Helping you resolve custody and child arrangements issues
If you and your ex-partner cannot agree on the time children will spend with each parent, the court has the power to make decisions for you, known as Child Arrangements Orders:
- Child Arrangements Order – live with: the court can decide which parent the child will live with, or if they will live equally with both parents
- Child Arrangements Order – spend time with: when parents cannot agree the arrangements for the child to spend time with the parent they do not live with, the court can decide the exact timings.
Most people will be more familiar with the terms residence/custody and contact/access. These terms have been replaced with ‘live with’ and ‘spend time with’.
Applying for a Child Arrangements Order
Mothers and fathers (with or without parental responsibility) can apply for any of the above orders. Parents who have adopted a child can also apply.
Generally, all other people must apply to the court for permission to make the application. Exceptions are grandparents, or if the child has lived with a person for more than three of the last five years.
Parents are encouraged to make decisions themselves if possible, but if they cannot agree the court will make a final decision. The welfare of the child will be the most important factor and any order will only be made if it is in the child’s best interest.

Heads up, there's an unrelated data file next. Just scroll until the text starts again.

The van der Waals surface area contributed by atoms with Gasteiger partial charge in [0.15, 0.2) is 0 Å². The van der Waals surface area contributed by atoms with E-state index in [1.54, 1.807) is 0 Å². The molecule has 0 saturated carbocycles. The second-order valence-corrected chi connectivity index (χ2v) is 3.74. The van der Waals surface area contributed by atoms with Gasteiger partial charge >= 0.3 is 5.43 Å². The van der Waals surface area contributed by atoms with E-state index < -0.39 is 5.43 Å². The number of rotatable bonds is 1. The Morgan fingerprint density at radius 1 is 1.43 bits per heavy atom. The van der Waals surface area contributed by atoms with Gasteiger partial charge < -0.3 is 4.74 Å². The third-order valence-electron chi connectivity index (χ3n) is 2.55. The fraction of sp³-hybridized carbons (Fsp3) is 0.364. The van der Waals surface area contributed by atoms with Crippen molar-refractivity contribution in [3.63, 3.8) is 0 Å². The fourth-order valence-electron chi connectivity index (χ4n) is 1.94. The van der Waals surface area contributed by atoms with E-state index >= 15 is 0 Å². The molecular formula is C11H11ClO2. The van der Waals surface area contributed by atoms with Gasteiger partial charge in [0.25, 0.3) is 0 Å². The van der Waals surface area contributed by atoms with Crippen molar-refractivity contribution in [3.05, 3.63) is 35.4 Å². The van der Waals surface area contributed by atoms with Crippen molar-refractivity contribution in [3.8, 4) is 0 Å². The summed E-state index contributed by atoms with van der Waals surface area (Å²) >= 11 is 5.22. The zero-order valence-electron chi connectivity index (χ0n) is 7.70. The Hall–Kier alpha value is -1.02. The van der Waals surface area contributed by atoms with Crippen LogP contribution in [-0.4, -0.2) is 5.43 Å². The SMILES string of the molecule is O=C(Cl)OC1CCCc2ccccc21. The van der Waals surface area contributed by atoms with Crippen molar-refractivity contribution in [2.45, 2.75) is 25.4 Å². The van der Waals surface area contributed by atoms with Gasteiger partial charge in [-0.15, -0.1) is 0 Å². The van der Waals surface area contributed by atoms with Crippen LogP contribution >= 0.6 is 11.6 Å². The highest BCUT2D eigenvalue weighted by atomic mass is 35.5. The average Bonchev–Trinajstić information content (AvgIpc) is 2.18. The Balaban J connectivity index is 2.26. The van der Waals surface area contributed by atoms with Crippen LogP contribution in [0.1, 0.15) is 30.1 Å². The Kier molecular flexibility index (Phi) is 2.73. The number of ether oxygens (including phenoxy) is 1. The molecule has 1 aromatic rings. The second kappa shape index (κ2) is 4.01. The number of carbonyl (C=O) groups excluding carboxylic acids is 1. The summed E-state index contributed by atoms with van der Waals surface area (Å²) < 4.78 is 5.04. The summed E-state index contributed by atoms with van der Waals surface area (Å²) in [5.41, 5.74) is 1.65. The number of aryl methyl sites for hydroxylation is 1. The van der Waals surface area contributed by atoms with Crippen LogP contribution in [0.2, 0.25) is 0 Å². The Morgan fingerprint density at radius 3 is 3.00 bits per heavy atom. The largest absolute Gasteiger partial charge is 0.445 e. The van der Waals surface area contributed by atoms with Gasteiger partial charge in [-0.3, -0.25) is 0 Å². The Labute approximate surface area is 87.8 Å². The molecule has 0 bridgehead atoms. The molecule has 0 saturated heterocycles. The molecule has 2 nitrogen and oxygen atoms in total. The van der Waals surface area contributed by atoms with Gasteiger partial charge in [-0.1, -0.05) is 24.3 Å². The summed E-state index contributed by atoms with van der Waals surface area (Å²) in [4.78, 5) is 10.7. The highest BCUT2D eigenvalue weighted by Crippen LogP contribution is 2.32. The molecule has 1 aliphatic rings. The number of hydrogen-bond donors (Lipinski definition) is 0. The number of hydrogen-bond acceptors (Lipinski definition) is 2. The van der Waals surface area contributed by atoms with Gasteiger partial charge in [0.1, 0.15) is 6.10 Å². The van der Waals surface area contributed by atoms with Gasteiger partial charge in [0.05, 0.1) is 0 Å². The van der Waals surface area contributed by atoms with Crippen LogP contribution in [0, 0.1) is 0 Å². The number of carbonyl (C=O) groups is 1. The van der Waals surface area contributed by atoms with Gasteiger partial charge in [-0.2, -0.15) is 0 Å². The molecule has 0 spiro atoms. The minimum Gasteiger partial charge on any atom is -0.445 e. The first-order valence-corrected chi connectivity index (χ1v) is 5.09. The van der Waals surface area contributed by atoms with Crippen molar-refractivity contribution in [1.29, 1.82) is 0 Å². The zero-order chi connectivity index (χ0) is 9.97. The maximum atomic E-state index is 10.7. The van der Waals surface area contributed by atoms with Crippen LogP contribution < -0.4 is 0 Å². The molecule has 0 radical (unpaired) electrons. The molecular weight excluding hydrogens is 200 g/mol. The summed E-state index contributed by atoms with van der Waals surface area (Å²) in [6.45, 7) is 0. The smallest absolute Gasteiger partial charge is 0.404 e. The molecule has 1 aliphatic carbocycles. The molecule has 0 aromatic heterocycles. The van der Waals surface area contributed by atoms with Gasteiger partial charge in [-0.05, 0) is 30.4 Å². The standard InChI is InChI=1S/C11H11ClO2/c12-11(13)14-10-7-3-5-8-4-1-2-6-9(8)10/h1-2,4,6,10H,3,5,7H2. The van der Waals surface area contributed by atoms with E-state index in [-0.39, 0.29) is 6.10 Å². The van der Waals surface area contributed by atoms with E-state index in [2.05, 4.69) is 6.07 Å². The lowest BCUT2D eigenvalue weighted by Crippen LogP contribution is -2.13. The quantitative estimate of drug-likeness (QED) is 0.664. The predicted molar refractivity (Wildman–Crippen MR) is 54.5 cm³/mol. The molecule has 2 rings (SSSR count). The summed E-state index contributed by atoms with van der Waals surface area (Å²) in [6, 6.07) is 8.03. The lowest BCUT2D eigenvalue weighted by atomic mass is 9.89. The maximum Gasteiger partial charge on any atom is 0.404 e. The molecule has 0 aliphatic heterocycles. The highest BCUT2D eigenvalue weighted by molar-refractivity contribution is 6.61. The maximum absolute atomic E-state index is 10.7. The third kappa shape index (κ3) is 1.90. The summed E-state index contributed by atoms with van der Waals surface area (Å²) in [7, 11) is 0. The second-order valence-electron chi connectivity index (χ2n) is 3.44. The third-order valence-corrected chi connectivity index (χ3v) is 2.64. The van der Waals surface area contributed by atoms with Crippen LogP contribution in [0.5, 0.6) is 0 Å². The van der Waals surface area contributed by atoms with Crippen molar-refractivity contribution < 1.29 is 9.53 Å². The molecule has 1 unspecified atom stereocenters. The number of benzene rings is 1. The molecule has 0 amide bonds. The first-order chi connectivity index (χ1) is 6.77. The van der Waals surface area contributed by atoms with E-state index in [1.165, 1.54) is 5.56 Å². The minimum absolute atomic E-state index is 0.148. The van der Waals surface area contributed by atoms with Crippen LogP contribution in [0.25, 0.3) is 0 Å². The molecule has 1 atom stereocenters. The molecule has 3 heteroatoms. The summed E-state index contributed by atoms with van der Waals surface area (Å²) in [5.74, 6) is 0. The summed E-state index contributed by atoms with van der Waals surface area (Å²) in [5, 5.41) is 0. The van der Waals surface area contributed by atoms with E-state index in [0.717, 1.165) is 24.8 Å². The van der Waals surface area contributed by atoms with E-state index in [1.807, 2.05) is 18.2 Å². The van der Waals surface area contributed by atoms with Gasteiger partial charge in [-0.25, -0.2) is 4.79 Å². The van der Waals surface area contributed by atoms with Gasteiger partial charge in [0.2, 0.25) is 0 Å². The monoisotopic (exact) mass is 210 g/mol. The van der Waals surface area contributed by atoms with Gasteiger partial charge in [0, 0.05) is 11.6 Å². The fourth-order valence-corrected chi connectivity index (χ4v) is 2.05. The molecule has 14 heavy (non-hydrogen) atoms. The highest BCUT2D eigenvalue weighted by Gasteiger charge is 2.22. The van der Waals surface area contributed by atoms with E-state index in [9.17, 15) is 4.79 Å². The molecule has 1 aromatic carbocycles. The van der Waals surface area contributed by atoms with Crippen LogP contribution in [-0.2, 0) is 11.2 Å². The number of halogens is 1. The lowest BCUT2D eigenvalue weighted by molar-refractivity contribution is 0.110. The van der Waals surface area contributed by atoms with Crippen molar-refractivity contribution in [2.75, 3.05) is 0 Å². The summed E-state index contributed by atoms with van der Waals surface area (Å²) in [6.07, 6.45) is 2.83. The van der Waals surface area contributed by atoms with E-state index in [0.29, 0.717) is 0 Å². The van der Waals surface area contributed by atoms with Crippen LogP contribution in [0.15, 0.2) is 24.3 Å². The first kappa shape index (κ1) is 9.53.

The court can also make orders to resolve issues including:
- Prohibited Steps Order – to prevent a parent from acting in a particular manner or to stop them doing something, such as taking the child to live in another country
- Specific Issue Order – when parents cannot resolve an issue about the child’s upbringing, such as religion, education or holidays
- International child maintenance – if your ex-partner lives abroad and has stopped paying child maintenance, you can apply to the court to get help in enforcing payments.
How Nelsons can help
At Nelsons our highly experienced and accredited team of childcare specialists can offer you advice and assistance in any dispute relating to your child.
"Accomplished practice noted for both matrimonial and childcare matters."Chambers & Partners